By Ceara Kelly, Staff Writer
After the disastrous attempt at the famous Marvel character Venom back in Spider-Man 3, Sony tried to take another swing at it once again. Unfortunately, Venom was yet another miss. This bizarre movie is perfect for your classic edgy middle schooler, but for anyone who doesn’t listen to Eminem as a form of rebellion, it’s just laughable. Instead of taking the hardcore “it’s not a phase mom” route like they did all those years ago, Sony decided to go for a more humorous take. If only any of the jokes landed. Venom suffers from a severe case of taking what is normally an R-rated character and trying to make them more family-friendly, leading to lacking dark humor.
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Plot really isn’t important in this film. Eddie Brock (Tom Hardy) is somehow possessed by sentient space goo with a taste for human heads and now they are on the run. The villain’s motivation was unclear. An antagonist can be simply evil, but Carlton Drake was less villainous and more a whiny brat who wanted pet aliens. The majority of the movie is just ridiculous fight scenes that aren’t even shown past the first initial punch or two out of fear of pushing up the rating after they used up all their wiggle room with their naughty big kid words.
There’s also very little logic involved. Giant slime monster taking over a person’s body aside, it’s just ridiculous. In the massive chase scene, the villains are working to capture Eddie and study his and Venom’s relationship, and yet they’re throwing explosive drones at him and taking kill shots. Not to mention before he even uses any powers, Drake is saying he’s never seen anything so amazing. Eddie literally was just riding a motorcycle on the wrong side of the street. Five minutes later, the head henchman is shocked by Venom’s powers despite getting beat to a pulp by them not that long ago. The continuity in this movie is nonexistent.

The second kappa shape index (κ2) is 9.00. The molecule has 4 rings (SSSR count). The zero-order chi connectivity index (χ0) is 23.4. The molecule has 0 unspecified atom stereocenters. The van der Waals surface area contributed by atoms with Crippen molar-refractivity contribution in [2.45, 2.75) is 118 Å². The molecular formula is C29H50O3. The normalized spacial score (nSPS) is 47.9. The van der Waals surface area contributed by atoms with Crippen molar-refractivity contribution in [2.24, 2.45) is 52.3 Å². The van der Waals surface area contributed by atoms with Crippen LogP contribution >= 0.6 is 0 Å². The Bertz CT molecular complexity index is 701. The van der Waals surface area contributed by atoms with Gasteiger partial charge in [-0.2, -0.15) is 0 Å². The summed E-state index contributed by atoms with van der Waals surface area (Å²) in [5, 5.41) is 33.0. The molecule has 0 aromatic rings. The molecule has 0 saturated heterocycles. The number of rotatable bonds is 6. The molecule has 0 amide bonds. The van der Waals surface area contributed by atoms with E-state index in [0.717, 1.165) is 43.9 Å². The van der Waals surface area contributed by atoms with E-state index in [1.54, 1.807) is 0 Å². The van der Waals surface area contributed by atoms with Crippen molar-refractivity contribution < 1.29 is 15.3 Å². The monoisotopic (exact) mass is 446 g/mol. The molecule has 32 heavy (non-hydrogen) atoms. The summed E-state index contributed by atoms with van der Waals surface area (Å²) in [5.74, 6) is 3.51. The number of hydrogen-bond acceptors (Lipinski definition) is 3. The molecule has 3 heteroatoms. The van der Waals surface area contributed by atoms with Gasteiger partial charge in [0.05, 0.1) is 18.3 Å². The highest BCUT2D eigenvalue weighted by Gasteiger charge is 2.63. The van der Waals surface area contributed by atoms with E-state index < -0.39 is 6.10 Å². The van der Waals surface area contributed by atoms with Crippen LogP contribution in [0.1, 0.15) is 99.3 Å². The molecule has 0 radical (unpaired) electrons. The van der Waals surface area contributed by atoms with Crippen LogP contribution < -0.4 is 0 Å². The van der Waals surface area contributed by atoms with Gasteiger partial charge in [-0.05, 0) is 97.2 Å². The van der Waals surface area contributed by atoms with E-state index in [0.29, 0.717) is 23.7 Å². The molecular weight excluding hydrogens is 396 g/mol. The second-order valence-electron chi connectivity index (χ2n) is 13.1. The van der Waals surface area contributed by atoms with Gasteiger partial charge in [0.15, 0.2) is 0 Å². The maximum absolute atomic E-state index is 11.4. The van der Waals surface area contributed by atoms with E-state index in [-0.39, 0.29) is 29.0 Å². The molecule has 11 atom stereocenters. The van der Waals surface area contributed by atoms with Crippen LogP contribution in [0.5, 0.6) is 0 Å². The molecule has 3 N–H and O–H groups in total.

The characters are even less consistent. Eddie Brock himself is a morally riotous nice guy who ruins his fiance’s career just because and then becomes a drunk. Carlton Drake (who is, of course, the only non-white person), lacks all personality other than “I will kill people to go to space.” Venom just decides to save the world because he used to be called a nerd by all his slime brethren. No one had more than one character trait! The only plus of these one-dimensional characters was the hilarious buddy cop dynamic Venom and Eddie had. If this was supposed to be a buddy cop movie, it would easily be above a five, but it’s not; it’s a crummy PG-13 attempt at a morally grey, violent anti-hero who’s allowed to swear.
The visuals for Venom were also a little ridiculous. When Eddie Brock was entirely hidden in the slime of his new parasitical best friend it looks great. Venom looked amazing and accurate to the comic counterpart. Unfortunately, anytime we caught someone with a Symbiote inside them mid-transformation, it looked horrible. It was less Venom flashing over Eddie’s face as he takes over, and more like Kidpix stickers were being stuck on Tom Hardy’s eyes.
In the long run, Venom had potential but was produced with both the wrong rating and genre in mind. While it was fun to laugh at, it’s not worth seeing more than once, seeing as it’s only a step above Venom’s previous cinematic appearance. With a sequel perfectly set up and likely to happen, the roots placed by Venom can create a wonderful comedy if Sony is willing to make the leap and not continue to make Hot Topic’s next big merchandise line.
Watch the trailer here: